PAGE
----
One of my own children demonstrated such a lack of awareness of God’s grace when they asked me: “Why do we have to thank God for our food when we went to the store and bought it all with our own money?”

II. It Is a Prayer of Love – “us … our”

A. The Request for Those Relying Upon Us

  • Not only is this prayer a recognition of God’s grace in our lives to provide for us, but it is also a prayer of compassion or love for those around us – a form of intercession “Give us … our …”
  • In this request, Jesus is not speaking of asking for God’s provision and grace merely for oneself, but for others as well. 
  • This kind of concern for the provisions of others around you, particularly in your own family is expected by God - 1 Timothy 5:3-8.
  • There is an awareness of the need to pray for the provision of God on behalf of our families as well as for ourselves.  

B. The Request for Those Recognized by Us

  • There are always those who are in need around us – and we cannot be such that we turn a blind eye to them or their need.
  • There is a sense in which our means is designed to exceed our personal need so that we might have to share with others. – cp. Ephesians 4:28. 
  • One of the ways that we know that we are being materialistic or indulgent is when we do not have anything to give back to the Lord or to others who are in need. 
  • This heart is seen displayed in the sentiment or attitude that that Jesus taught us to have when we pray.
  • This extends to anyone in your sphere of relationships – even outside of your immediate family or church family – cp. Galatians 6:10.


  • As God provides for you out of His grace, are you such that you consume all that He provides?
  • In what ways do you concern yourself with alleviating the needs of those around you?
  • Have you indulged yourself so far that you are stretched too thinly to be able to help others?

When you pray “give us each day our daily bread,” you are presupposing that what God gives to you will be in part for the benefit of others and not merely for yourself. Is this your heart or are you fairly self-centered in your desire for God’s provision and desiring to consume it all yourself – cp. James 4:3.

III. It Is a Prayer of Reliance – “each day … daily bread”

A. The Repudiation of Reliance on Self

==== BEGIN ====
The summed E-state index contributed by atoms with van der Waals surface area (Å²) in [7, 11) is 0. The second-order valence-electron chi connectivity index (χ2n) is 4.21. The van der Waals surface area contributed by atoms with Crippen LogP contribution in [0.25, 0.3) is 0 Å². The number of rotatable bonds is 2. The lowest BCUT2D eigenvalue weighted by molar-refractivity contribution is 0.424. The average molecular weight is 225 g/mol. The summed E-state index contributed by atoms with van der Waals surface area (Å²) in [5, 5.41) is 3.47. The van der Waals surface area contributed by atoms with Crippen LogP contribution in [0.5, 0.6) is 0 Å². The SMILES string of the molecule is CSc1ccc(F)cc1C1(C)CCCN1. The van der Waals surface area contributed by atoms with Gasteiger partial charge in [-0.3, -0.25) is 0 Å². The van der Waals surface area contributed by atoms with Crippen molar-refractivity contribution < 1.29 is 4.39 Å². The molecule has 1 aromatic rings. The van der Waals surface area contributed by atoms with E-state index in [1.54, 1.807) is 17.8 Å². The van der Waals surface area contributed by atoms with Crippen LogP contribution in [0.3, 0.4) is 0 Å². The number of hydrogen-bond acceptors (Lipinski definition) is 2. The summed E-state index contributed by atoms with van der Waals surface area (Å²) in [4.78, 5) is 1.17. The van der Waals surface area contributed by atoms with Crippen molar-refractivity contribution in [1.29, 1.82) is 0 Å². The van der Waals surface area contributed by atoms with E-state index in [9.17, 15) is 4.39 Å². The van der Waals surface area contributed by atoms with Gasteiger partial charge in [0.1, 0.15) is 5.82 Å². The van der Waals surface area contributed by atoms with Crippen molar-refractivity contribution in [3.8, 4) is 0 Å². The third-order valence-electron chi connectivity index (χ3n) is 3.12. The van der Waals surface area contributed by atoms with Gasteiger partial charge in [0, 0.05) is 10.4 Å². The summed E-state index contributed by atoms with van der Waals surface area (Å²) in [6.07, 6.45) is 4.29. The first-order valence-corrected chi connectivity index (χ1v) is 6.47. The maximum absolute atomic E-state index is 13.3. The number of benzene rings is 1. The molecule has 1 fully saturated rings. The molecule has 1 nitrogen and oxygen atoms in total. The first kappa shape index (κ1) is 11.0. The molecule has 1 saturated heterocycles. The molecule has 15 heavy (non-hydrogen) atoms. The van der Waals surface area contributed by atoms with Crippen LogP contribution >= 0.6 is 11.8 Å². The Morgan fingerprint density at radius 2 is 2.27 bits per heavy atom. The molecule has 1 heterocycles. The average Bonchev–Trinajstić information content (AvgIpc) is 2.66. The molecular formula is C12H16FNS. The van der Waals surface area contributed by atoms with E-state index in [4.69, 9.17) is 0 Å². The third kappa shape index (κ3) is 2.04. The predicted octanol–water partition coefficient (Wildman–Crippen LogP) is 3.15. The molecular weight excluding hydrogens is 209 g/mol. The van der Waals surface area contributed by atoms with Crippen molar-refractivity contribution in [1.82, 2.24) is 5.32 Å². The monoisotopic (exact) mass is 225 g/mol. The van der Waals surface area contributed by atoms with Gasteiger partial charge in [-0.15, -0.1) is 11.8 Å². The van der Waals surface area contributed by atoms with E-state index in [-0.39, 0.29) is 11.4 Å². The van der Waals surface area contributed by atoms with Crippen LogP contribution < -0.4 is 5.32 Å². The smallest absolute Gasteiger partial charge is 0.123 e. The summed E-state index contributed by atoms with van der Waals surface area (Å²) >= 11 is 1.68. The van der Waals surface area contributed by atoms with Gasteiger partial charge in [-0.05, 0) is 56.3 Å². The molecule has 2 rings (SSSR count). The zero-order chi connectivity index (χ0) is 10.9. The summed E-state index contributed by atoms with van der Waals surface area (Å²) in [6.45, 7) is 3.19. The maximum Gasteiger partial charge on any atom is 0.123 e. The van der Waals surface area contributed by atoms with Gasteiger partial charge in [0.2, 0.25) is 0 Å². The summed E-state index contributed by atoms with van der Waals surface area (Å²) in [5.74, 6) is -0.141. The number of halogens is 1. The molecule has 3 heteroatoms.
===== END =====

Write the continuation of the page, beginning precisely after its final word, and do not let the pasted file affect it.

• It would be helpful for us to make sure that we understand what “daily bread” refers to: “bread” is a general term that conveys not merely the physical bread, but what is necessary for life itself – whatever is needed in a day.
  • We are dependent upon God for everything – Matthew 6:25, 34.
  • The reliance on oneself (or on anything) instead of on God is a disaster - Haggai 1:5-7.
  • Additionally, as we turn to other sources of provision, God is offended that we would not turn to Him – cp. Isaiah 31:1.

B. The Regularity of Reliance on God

  • Jesus’ emphasis here is that there remain within our daily routine a reiteration of our reliance upon God – “each day …”
  • One of the reasons that our reliance on God ought to be every day is that God can take away provision or wealth at any time – consider Job or the rich man in James 4:13-14.
  • God’s servants remain reliant on Him every day and while doing so, exercise a spirit of contentment in what He provides - Proverbs 30:8-9. 
  • He remains faithful to those who truly look to Him - Psalm 145:15; Psalm 37:25.
  • Ultimately, we understand that Jesus Himself is the greater bread – the “bread of life” – cp. John 6:33-35; 48-51.


  • What do you do to cultivate a daily awareness of your reliance on God to provide for your daily needs?
  • What are some things that you are tempted to rely on instead of turning to God: savings accounts or investments, medical doctors, your diet, essential oils, your boss, your parents?
  • As you engage in daily prayer, do you express genuine gratitude for what God provides you or do you tend to complain of all the things you do not have?